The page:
In its Notice of Removal, Defendant argues that Plaintiff's demand for punitive damages and attorney's fees is sufficient to push this case beyond the $75, 000 threshold and opines that Plaintiff could receive a punitive damages award 1.5 times the amount of compensatory damages ($30, 000). However, the Georgia statute that governs cases concerning an insurer's refusal to pay insurance proceeds limits damages for bad faith to 50 percent of the amount of actual damages, and plaintiffs are not entitled to punitive damages under the statute. See Ga. Code Ann. § 33-4-6(a)[2]; see also Hall v. Travelers Ins. Co., 691 F.Supp. 1406, 1409 (N.D.Ga. 1988) (“[P]laintiff's request for both the [50] percent penalty and unspecified punitive damages is at least redundant.”); Stiegel v. USAA Cas. Ins. Co., No. 4:16-CV-346 (CDL), 2017 WL 4393871, at *3 (M.D. Ga. Oct. 3, 2017) (“[T]he court in McCall [v. Allstate Ins. Co., 310 S.E.2d 513, 516 (Ga. 1984)] held that an insured could not recover punitive damages . . . on its insurer's refusal to pay a covered insurance claim because [Ga. Code Ann. § 33-4-6(a)] limited the available damages to the amount of the claim, an additional percentage of that amount for a bad-faith penalty, and attorney's fees.”). Under the statute, Plaintiff's damages for bad faith, if any, would amount to $15, 000 at most. Although this raises the amount in controversy to $45, 000, it still falls below the statutory requirement for diversity jurisdiction.

         C. Attorney's Fees

         Just as the Court must consider punitive damages when determining the amount in controversy, the Court must also consider a demand for attorney's fees contained in the complaint. Jackson v. American Gen. Fin. Servs., Inc., No. 7:06-cv-19 (HL), 2006 WL 997614, at *2 (M.D. Ga. Apr. 17, 2006). Under the statute governing this case, Plaintiff is entitled to recover “all reasonable attorney's fees for the prosecution of the action against the insurer.” Ga. Code Ann. § 33-4-6(a). The Court previously determined that actual damages and bad-faith damages would amount, at most, to $45, 000 in this case. To push this action over the amount-in-controversy threshold, Plaintiff's attorney's fees would have to be in excess of $30, 000. Common sense and the Court's judicial experience dictate that such an award would be highly unlikely given the facts and complexity of this case. See Roe, supra. However, even if it were theoretically possible that Plaintiff's attorney's fees could exceed $30, 000, any doubt should be resolved in favor of remand. See Whitt, supra.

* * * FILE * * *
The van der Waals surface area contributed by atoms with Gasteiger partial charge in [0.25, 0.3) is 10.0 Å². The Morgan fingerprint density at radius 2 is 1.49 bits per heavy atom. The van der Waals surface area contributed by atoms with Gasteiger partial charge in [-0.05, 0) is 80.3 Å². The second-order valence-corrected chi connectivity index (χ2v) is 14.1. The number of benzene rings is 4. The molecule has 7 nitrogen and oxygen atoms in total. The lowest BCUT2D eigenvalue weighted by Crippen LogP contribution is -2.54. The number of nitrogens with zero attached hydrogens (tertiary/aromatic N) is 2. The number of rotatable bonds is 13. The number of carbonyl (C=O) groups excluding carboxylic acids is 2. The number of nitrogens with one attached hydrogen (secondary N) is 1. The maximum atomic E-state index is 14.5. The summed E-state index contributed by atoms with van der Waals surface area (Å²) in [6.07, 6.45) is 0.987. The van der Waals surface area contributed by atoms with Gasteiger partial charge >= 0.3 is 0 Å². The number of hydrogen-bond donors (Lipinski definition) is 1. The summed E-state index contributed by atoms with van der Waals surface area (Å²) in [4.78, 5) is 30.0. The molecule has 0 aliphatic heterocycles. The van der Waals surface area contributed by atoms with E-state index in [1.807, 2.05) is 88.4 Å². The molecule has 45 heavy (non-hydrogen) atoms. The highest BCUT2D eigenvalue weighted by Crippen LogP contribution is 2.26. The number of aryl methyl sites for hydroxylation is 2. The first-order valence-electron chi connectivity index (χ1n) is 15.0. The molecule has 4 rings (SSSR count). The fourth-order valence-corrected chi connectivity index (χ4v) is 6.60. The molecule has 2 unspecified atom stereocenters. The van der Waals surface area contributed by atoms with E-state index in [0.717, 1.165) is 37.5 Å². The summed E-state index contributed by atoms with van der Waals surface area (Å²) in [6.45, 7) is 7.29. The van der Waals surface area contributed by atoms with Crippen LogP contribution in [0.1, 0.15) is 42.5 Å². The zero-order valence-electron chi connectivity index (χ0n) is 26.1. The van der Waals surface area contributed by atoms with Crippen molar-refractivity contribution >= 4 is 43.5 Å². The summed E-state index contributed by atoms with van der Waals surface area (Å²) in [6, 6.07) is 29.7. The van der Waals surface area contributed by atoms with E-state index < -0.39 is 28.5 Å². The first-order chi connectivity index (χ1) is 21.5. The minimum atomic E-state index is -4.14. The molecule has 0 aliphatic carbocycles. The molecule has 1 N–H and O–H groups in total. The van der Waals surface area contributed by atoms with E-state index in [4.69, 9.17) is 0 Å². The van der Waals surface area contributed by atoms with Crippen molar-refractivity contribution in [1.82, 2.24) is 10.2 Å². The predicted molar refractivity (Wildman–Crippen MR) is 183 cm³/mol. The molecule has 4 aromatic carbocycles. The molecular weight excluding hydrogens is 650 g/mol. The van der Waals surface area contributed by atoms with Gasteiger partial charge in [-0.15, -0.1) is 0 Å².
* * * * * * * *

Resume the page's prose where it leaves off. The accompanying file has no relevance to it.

CONCLUSION

         Accordingly, Court finds that the amount in controversy does not meet the $75, 000 minimum threshold and that the Court does not have subject-matter jurisdiction over this case. Therefore, the Court REMANDS this action to the Superior Court of Macon County, Georgia. The ...